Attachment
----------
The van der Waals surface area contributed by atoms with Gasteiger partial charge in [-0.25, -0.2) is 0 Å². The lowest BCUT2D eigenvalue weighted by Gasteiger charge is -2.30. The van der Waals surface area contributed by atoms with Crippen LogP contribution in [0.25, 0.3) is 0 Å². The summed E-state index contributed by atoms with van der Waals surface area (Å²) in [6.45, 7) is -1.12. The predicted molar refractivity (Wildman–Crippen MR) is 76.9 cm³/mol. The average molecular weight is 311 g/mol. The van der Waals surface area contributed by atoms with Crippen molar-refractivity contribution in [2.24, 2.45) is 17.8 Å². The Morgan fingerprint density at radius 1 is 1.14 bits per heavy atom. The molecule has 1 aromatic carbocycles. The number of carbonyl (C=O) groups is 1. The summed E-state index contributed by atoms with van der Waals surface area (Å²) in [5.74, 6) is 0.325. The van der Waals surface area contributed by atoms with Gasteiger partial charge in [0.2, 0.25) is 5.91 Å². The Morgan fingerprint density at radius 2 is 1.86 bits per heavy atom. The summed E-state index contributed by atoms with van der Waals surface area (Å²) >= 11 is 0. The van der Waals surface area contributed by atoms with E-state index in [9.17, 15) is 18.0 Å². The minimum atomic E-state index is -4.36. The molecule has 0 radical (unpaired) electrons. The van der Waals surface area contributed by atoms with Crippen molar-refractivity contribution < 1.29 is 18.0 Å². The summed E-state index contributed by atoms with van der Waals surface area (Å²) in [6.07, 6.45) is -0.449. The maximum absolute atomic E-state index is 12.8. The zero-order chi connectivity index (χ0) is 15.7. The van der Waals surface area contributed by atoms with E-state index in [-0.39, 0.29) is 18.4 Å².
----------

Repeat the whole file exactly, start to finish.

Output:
The van der Waals surface area contributed by atoms with Gasteiger partial charge in [-0.25, -0.2) is 0 Å². The lowest BCUT2D eigenvalue weighted by Gasteiger charge is -2.30. The van der Waals surface area contributed by atoms with Crippen LogP contribution in [0.25, 0.3) is 0 Å². The summed E-state index contributed by atoms with van der Waals surface area (Å²) in [6.45, 7) is -1.12. The predicted molar refractivity (Wildman–Crippen MR) is 76.9 cm³/mol. The average molecular weight is 311 g/mol. The van der Waals surface area contributed by atoms with Crippen molar-refractivity contribution in [2.24, 2.45) is 17.8 Å². The Morgan fingerprint density at radius 1 is 1.14 bits per heavy atom. The molecule has 1 aromatic carbocycles. The number of carbonyl (C=O) groups is 1. The summed E-state index contributed by atoms with van der Waals surface area (Å²) in [5.74, 6) is 0.325. The van der Waals surface area contributed by atoms with Gasteiger partial charge in [0.2, 0.25) is 5.91 Å². The Morgan fingerprint density at radius 2 is 1.86 bits per heavy atom. The summed E-state index contributed by atoms with van der Waals surface area (Å²) >= 11 is 0. The van der Waals surface area contributed by atoms with E-state index in [9.17, 15) is 18.0 Å². The minimum atomic E-state index is -4.36. The molecule has 0 radical (unpaired) electrons. The van der Waals surface area contributed by atoms with Crippen molar-refractivity contribution < 1.29 is 18.0 Å². The summed E-state index contributed by atoms with van der Waals surface area (Å²) in [6.07, 6.45) is -0.449. The maximum absolute atomic E-state index is 12.8. The zero-order chi connectivity index (χ0) is 15.7. The van der Waals surface area contributed by atoms with E-state index in [-0.39, 0.29) is 18.4 Å².